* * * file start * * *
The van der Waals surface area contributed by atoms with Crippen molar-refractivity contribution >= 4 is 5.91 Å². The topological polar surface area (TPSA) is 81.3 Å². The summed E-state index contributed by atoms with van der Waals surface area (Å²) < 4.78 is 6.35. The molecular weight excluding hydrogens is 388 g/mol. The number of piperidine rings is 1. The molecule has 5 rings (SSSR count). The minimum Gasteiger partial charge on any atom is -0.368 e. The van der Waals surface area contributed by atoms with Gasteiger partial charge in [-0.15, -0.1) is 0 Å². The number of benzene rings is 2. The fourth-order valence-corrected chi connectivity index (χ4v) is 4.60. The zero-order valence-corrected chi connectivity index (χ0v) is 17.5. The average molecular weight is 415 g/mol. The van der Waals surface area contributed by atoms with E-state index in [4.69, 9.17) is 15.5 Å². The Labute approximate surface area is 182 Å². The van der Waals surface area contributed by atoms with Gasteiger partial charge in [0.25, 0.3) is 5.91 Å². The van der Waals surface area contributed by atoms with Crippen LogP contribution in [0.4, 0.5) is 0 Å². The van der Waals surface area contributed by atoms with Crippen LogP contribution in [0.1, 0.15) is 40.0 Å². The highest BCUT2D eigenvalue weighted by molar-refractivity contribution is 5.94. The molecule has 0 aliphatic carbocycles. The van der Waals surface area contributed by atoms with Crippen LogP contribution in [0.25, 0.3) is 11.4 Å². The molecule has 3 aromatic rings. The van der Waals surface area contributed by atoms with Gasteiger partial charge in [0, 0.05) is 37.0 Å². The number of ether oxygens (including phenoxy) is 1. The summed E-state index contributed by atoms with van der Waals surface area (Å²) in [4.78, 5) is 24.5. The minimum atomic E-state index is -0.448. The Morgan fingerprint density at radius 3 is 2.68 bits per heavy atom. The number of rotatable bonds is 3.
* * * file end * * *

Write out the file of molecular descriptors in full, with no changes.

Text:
The van der Waals surface area contributed by atoms with Crippen molar-refractivity contribution >= 4 is 5.91 Å². The topological polar surface area (TPSA) is 81.3 Å². The summed E-state index contributed by atoms with van der Waals surface area (Å²) < 4.78 is 6.35. The molecular weight excluding hydrogens is 388 g/mol. The number of piperidine rings is 1. The molecule has 5 rings (SSSR count). The minimum Gasteiger partial charge on any atom is -0.368 e. The van der Waals surface area contributed by atoms with Gasteiger partial charge in [-0.15, -0.1) is 0 Å². The number of benzene rings is 2. The fourth-order valence-corrected chi connectivity index (χ4v) is 4.60. The zero-order valence-corrected chi connectivity index (χ0v) is 17.5. The average molecular weight is 415 g/mol. The van der Waals surface area contributed by atoms with E-state index in [4.69, 9.17) is 15.5 Å². The Labute approximate surface area is 182 Å². The van der Waals surface area contributed by atoms with Gasteiger partial charge in [0.25, 0.3) is 5.91 Å². The van der Waals surface area contributed by atoms with Crippen LogP contribution in [0.4, 0.5) is 0 Å². The van der Waals surface area contributed by atoms with Crippen LogP contribution in [0.1, 0.15) is 40.0 Å². The highest BCUT2D eigenvalue weighted by molar-refractivity contribution is 5.94. The molecule has 0 aliphatic carbocycles. The van der Waals surface area contributed by atoms with Crippen LogP contribution in [0.25, 0.3) is 11.4 Å². The molecule has 3 aromatic rings. The van der Waals surface area contributed by atoms with Gasteiger partial charge in [0, 0.05) is 37.0 Å². The number of ether oxygens (including phenoxy) is 1. The summed E-state index contributed by atoms with van der Waals surface area (Å²) in [4.78, 5) is 24.5. The minimum atomic E-state index is -0.448. The Morgan fingerprint density at radius 3 is 2.68 bits per heavy atom. The number of rotatable bonds is 3.